Tomorrow I am contributing to a cookie exchange at my small group’s Christmas party. I found it only reasonable that I try a few recipes out before I chose which one to make for the masses.
For some reason, snickerdoodle cookies sound great in the winter. I mean they are great year round but something about the cinnamon sugar coating and the warm, soft middle is even more appealing in the winter months.
If you are looking for a GREAT snickerdoodle cookie recipe, go no further. Stop searching. Don’t try anything else. You have arrived.
I’m a cookie snob and THESE are on the top of my list. I also really like them because my 2 year old can be part of the process in a non-destructive way by rolling the dough into cinnamon sugar.
I was impressed by her self-control in not eating any of the dough throughout the process but I couldn’t keep her from licking the “sand” off of her fingers.
Here they are all ready to pop in the oven.
Feel a sweet tooth coming on tonight? Here’s how to make these bad boys:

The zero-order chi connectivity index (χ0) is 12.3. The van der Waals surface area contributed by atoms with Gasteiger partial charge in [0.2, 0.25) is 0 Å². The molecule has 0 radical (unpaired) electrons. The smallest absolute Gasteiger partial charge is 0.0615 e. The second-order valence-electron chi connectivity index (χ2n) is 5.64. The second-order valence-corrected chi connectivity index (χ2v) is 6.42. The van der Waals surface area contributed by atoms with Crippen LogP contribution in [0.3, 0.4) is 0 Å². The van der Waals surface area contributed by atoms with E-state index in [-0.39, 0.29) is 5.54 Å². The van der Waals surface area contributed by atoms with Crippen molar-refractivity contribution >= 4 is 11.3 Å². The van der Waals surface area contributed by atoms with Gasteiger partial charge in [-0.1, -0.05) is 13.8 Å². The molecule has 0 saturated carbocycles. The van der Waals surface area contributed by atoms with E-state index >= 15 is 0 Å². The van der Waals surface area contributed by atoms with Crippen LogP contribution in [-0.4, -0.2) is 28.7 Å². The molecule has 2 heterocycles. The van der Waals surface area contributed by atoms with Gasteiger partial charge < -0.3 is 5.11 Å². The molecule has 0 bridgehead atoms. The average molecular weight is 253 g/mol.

Enjoy and make sure to check out other desserts in our recipe index!Print
These snickerdoodles are always a favorite with their soft, chewy middle and the delicious cinnamon sugar mixture on the outside.
- 1/2 cup butter (1 stick) softened
- 1/2 cup sugar
- 1/3 cup packed brown sugar
- 1 egg
- 1/2 teaspoon vanilla
- 1 1/2 cups flour
- 1/4 teaspoon salt
- 1/2 teaspoon baking soda
- 1/4 teaspoon cream of tartar
Cinnamon sugar mixture for rolling:
- 2 tablespoons sugar
- 1 teaspoon cinnamon
- In large bowl, mix together the butter and sugars. Add the egg and vanilla and beat until smooth.
- In another bowl combine the rest of the dry ingredients (flour, salt, baking soda, cream of tartar).
- Mix dry ingredients into the wet.
- Refrigerate dough for 30-60 minutes.
- Scoop a small amount of dough out and roll into a small ball (I’d say a little smaller than a walnut).
- Roll dough into cinnamon sugar mixture.
- Bake cookies at 350 degrees for 12-14 minutes and no more. The cookies will seem a bit undercooked but they will continue to develop after they are removed from the oven.